Can the MCAT Prepare You for Medical School?

Session 160

Today, Phil from Blueprint MCAT (formerly Next Step Test Prep) joins me as we discuss all of the data analysis and gamification of the MCAT and so mu

Also, take some time to listen to The Premed Years to learn all the strategies on how to apply to medical school. Hear stories of students who have overcome extremely significant obstacles. I also have conversations with admissions committee members with deans of admissions at medical schools.

“The MCAT is important but understanding the application and having that motivation and encouragement is so much more than just the MCAT.”Click To Tweet

[04:00] Why the MCAT Changed in 2015

The AAMC has an incentive to create the best doctors and physicians and keep the reputation going. They want to make sure everybody is doing their job well.

The MCAT basically changed in 2015. The first people noticed is the ramp-up in difficulty in terms of the length. As everyone got better, the exam was just wasn’t enough to create the gradation they felt they needed to make informed decisions, hence, the change.

'The MCAT students are good at getting better so it became very difficult to separate students.'Click To Tweet

Another up in the difficulty is data analysis. From the perspective of the student who’s going to take the MCAT, it’s a bit unfair. Even if you’ve taken all of your prereqs or you’re a biochem major, there are going to be passages talking about techniques you’ve never heard of.

Medical schools don’t have time to teach you data analysis and so data interpretation doesn’t get incorporated into that. 

It’s important for a doctor to be good at data analysis. You need to be able to think critically about data and notice when data is not put together in the most obvious, cleanly understood way. In the real world, some information is not presented the clearest way.

[09:35] Getting Into the Head of the Writer

Phil believes that most passages are 80% fluff. Whether there’s a good chunk of stuff you actually don’t need. But they talk about what’s going on and then all of a sudden, there’s a way for them to ask questions about this.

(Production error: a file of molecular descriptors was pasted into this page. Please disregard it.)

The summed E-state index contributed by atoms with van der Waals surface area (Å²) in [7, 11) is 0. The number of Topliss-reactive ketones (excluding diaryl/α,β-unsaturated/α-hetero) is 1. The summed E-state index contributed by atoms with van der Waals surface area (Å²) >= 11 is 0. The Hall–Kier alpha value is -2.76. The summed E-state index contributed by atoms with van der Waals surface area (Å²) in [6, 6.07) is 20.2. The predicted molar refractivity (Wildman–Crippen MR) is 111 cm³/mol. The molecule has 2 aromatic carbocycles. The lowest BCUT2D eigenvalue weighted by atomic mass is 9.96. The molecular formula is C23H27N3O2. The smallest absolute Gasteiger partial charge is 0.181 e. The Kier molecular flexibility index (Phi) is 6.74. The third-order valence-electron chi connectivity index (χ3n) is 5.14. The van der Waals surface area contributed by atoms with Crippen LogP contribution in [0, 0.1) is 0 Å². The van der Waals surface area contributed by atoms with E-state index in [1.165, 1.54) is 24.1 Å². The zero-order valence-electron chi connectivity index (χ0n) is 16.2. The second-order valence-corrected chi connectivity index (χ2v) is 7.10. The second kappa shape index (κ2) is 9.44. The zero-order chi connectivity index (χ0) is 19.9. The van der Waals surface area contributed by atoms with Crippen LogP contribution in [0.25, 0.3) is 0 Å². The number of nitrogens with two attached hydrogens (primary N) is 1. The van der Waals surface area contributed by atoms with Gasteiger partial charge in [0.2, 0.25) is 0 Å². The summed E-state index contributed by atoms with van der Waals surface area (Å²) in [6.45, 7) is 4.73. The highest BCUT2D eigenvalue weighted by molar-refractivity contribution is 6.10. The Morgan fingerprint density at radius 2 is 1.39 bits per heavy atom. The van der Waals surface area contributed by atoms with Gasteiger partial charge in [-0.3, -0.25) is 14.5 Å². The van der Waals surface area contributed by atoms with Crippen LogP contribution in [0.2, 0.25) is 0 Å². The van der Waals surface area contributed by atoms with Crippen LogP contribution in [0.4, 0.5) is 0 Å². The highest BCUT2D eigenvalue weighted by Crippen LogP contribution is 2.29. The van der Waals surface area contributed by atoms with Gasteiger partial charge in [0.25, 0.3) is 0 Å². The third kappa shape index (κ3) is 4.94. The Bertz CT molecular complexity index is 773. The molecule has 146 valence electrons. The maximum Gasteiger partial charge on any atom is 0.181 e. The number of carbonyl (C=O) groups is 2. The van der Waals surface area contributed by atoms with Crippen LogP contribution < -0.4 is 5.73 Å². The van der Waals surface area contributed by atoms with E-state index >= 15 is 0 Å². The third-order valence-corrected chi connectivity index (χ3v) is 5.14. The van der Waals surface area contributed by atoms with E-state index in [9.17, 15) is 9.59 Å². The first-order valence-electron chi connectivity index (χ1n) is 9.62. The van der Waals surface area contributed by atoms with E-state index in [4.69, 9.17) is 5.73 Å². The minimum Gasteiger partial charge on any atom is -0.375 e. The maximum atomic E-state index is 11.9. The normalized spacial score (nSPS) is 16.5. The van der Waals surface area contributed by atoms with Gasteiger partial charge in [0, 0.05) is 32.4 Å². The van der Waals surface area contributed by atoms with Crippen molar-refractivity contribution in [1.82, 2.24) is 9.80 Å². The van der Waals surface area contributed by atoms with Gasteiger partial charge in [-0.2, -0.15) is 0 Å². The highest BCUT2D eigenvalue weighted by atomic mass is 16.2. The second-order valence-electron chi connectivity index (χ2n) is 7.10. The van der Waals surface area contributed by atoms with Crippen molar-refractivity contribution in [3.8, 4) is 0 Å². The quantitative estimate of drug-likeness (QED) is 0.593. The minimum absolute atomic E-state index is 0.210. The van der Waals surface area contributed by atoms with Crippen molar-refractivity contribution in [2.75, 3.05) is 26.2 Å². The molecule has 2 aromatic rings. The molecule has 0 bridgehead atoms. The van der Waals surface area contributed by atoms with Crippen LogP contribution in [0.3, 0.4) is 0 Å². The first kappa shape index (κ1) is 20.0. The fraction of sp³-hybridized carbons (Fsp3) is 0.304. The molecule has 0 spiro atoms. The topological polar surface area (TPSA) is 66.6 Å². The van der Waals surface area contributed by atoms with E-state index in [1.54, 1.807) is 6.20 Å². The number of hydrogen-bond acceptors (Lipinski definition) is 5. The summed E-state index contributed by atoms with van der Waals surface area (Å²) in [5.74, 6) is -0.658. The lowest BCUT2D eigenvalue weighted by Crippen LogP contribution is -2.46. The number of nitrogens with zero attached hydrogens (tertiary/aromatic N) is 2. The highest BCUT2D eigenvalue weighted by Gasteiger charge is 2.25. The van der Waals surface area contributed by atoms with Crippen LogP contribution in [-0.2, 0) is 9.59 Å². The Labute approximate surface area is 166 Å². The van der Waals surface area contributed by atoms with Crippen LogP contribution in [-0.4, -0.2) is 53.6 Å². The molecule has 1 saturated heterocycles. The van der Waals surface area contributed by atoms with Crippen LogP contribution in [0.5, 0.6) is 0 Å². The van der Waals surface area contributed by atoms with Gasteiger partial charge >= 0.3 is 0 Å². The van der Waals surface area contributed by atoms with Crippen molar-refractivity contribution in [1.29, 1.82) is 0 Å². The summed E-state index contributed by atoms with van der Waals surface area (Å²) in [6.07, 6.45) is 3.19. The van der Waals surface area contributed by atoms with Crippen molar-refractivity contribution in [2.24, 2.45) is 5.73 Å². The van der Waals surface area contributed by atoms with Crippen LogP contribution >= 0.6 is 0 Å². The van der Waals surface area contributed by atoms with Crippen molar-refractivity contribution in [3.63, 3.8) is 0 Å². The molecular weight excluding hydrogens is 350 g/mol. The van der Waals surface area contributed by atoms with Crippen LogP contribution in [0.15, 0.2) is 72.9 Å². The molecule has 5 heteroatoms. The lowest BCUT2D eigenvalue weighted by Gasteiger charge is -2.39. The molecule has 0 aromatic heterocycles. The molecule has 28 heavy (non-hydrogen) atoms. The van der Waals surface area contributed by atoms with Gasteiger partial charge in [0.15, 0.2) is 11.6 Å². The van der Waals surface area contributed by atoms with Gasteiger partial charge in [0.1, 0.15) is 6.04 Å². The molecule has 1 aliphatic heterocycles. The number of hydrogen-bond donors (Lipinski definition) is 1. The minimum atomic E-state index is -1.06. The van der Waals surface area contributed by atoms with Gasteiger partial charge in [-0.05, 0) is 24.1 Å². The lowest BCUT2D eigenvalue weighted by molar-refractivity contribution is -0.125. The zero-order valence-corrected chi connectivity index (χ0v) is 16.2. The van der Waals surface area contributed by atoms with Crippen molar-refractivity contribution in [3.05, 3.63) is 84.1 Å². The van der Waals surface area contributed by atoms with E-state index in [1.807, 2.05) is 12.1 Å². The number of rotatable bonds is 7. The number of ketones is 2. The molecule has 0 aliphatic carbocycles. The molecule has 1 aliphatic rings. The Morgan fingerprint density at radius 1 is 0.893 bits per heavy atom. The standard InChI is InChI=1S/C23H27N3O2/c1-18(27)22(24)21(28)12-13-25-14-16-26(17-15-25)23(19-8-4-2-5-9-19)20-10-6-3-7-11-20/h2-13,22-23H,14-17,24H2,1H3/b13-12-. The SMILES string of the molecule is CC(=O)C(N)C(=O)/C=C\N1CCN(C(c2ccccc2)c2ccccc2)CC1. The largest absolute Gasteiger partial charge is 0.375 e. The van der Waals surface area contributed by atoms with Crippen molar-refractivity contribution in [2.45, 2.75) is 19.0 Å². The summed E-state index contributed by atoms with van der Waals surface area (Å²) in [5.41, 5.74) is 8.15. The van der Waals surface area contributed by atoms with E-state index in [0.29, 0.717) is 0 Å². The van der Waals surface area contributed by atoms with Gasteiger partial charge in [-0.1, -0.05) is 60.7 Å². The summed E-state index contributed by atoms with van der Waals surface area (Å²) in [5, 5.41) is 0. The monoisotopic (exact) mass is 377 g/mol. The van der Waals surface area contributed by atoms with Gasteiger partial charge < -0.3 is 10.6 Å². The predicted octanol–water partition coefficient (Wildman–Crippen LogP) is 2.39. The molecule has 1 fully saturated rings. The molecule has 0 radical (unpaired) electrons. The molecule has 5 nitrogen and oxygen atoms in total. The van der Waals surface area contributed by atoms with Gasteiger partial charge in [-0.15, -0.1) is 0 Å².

The MCAT has “questionable” content, wherein they put in stuff they can ask questions about. 

A big portion of this is data where you interpret the graphs, charts, and figures. When you finish a passage, take a meta-analysis. Take “the bigger picture” look. So after you do those first six questions, take a step back. Look at the passage and the questions as a whole. Notice where those questions come from and what are the clues.

Look at the overall picture and you start to feel what the test writers are going to be asking. What is it that they really care about? What is that “questionable” content that they can ask questions about?

'Look at the passage and the questions together like an organic whole and look where do the questions come from.'Click To Tweet

Moreover, there are little things that don’t seem obvious. It takes practice. Be aware of context clues. As you read passages, you start to find and nitpick holes.

There is also an overwhelming amount of jargon that is especially prevalent in the bio section. It’s very easy to get lost that’s why it’s important that as you study, focus on figuring out those “questionable” content.

[17:00] The More You Practice, The Easier It Gets

This is actually very relevant once you get out and start practicing. It may not be as crucial during your first two years of medical school. But it’s going to be important later on. It’s painful at first but the easier it gets. Things will begin to make sense eventually.

There are some types of graphs, charts, and figures that the first time anybody comes across it, it blindsides you. Students can get off guard and they struggle with this but the next time they see it, it’s not going to be a problem.

'Push through it. Get past that first 100 pages and it becomes easier.'Click To Tweet

[23:05] Gamify It to Make Things Fun!

Sadly, there is too much pressure that takes you away from it and it makes things harder to learn. But if you’re hating every minute of it, it becomes much more difficult.

One way to stay motivated is gamification. Make a puzzle out of it as if it were a game. For instance, read the passage and predict what’s one question they’re going to ask. Then it becomes a little bit more fun and interesting! More importantly, motivation stays up.

'The MCAT, as well as med school, is not a sprint. It's a marathon. So you have to make the actual action of it more interesting and survivable.'Click To Tweet

[24:33] Blueprint MCAT (formerly Next Step Test Prep)

Check out where I did an in-depth review of the Next Step MCAT course. My biggest takeaway is the office hours with Phil. You get to have live office hours where you can go and have your personal questions answered by a test prep expert like Phil. Use the promo code MCATPOD to save $50 on the course.


Blueprint MCAT (formerly Next Step Test Prep)

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